Films and other works[edit]

Hollander has been depicted in film five times:

Hollander appears in at least two films:

  • My Pleasure Is My Business, released in 1975 and directed by Al Waxman, as Gabrielle
  • Xaviera Hollander, the Happy Hooker: Portrait of a Sexual Revolutionary, a documentary released in 2008 and directed, jointly produced, photographed and edited by Robert Dunlap. In addition, Hollander made additional writing contributions to the script.

In 1989 she made an extended appearance on British television discussion programme After Dark, alongside Mary Stott, Malcolm Bennett and Hans Eysenck among others.

A musical about her life was written and composed by Richard Hansom and Warren Wills.[12] Also, Robert Dunlap released a documentary called Xaviera Hollander: Portrait of a Sexual Revolutionary.[13]



  • Robin Moore; Yvonne Dunleavy; Xaviera de Vries Hollander (1971). The Happy Hooker: My Own Story. Sphere Books. ISBN 978-0-900735-13-4.

Moore took Hollander's dictation, and Dunleavy transcribed the results.

  • Letters to the Happy Hooker. New York: Warner Paperback Library. 1973. ISBN 978-0-446-78277-7.
  • Xaviera!: Her Continuing Adventures. New York: Warner Paperback Library. 1973.
  • Xaviera Goes Wild. New York: Warner Paperback Library. 1974.
  • Xaviera on the Best Part of a Man. New York: New American Library. 1975.
  • Marilyn Chambers (1976). Xaviera Meets Marilyn Chambers. New York: Warner Paperback Library.
  • Xaviera's Supersex: Her Personal Techniques for Total Lovemaking. New York: New American Library. 1976.
  • Xaviera's Fantastic Sex. New York: New American Library. 1978. ISBN 978-0-451-15104-9.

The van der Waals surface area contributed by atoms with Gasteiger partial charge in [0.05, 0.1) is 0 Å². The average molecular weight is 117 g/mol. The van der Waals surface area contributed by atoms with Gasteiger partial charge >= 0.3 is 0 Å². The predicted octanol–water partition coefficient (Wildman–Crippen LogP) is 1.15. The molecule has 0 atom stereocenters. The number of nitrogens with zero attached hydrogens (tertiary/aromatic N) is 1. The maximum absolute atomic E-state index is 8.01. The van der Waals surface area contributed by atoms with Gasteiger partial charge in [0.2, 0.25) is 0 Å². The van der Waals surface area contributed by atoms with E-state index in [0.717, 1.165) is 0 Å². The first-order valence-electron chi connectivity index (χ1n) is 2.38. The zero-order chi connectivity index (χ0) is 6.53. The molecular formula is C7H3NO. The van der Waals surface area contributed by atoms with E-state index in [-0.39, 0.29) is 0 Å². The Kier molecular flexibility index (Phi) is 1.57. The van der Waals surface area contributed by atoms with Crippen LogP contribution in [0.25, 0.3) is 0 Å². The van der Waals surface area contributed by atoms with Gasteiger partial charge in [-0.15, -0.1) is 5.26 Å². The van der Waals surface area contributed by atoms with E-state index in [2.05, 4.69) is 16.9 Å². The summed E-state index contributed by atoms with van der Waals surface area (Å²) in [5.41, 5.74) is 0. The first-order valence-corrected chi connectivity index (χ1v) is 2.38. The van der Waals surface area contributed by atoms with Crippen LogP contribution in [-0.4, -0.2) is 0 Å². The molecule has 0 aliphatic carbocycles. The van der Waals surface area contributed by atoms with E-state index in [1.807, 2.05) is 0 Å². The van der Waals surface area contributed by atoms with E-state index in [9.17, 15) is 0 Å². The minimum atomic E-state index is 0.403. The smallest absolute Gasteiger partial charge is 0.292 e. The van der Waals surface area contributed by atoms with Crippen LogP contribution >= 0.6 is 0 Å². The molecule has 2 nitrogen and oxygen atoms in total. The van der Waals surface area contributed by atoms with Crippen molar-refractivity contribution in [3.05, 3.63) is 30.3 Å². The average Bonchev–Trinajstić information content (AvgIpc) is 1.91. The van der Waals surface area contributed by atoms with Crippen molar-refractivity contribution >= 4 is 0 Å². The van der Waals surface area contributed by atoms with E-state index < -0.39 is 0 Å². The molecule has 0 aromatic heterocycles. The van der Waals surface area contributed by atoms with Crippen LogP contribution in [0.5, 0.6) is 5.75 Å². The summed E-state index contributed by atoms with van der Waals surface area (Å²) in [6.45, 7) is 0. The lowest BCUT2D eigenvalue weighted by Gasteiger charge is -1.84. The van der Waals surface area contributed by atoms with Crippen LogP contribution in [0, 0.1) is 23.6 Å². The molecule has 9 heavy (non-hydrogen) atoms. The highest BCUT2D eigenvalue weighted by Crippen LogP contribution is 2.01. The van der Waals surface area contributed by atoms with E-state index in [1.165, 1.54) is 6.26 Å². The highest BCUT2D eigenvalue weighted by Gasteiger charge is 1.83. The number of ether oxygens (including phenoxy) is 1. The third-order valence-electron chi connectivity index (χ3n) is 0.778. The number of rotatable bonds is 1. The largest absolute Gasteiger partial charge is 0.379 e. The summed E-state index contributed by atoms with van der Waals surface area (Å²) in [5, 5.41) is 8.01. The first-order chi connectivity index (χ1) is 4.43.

• Xaviera's Magic Mushrooms. Sevenoaks, Kent: New English Library. 1981. ISBN 978-0-450-05064-0.
  • The Inner Circle. London: Granada. 1983.
  • Fiesta of the Flesh. London: Panther. 1984. ISBN 978-0-586-06195-4.
  • The Best of Xaviera. Sydney: Horwitz Grahame. 1985. ISBN 978-0-7255-1841-7.
  • Knights in the Garden of Spain. London: Grafton. 1988. ISBN 978-0-586-07432-9.
  • Child No More: A Memoir. New York: ReganBooks. 2002. ISBN 978-0-06-001417-9.
  • The Happy Hooker's Guide to Mind-Blowing Sex: 69 Orgasmic Ways to Pleasure a Woman. New York: Skyhorse Pub. 2008. ISBN 978-1-60239-240-3.


See also[edit]


  1. ^ a b c Ross, Deborah (8 December 2012). "Xaviera Hollander: Is the Happy Hooker still happy after all these years?". The Independent. Archived from the original on 7 May 2022. Retrieved 29 July 2013.
  2. ^ a b Che, Cathay (20 August 2002). "The Happy Hooker gets the girl". The Advocate: 80–3.
  3. ^ Hollander, Xaviera (1971). The Happy Hooker: My Own Story. Sphere Books. ISBN 978-0-06-001416-2.
  4. ^ a b Woodson, Bert (18 April 2014). "Interview: Xaviera Hollander, the Happy Hooker". Feminine Collective. Retrieved 14 December 2020.
  5. ^ "5 Police Corruption Scandals that Rocked New York City". New York Post. 28 December 2015. Retrieved 11 September 2017.
  6. ^ "Notorious New York City brothels: 'Manhattan Madam' Kristin Davis supplied hookers for clients including Eliot Spitzer". New York Daily News. 6 March 2012. Retrieved 10 December 2018.
  7. ^ John Cassidy, "The hell-raiser", Sydney Morning Herald, 9 December 2000, Good Weekend, p. 80
  8. ^ "Xaviera Hollander's 'Happy House Bed&Breakfast'". xavierahollander.com. Retrieved 10 December 2018.
  9. ^ "Living in the Netherlands Archives". Expat Guide to the Netherlands | Expatica.
  10. ^ "Xaviera Hollander". www.nndb.com.
  11. ^ Faber, Judy (2 January 2007). "Happy Hooker Gets Hitched". www.cbsnews.com. Retrieved 10 December 2018.
  12. ^ "Happy Hooker Musical". www.xavierahollander.com. Retrieved 10 December 2018.
  13. ^ "Documentary,The Happy Hooker: Portrait of a Sexual Revolutionary". www.xavierahollander.com. Retrieved 10 December 2018.

External links[edit]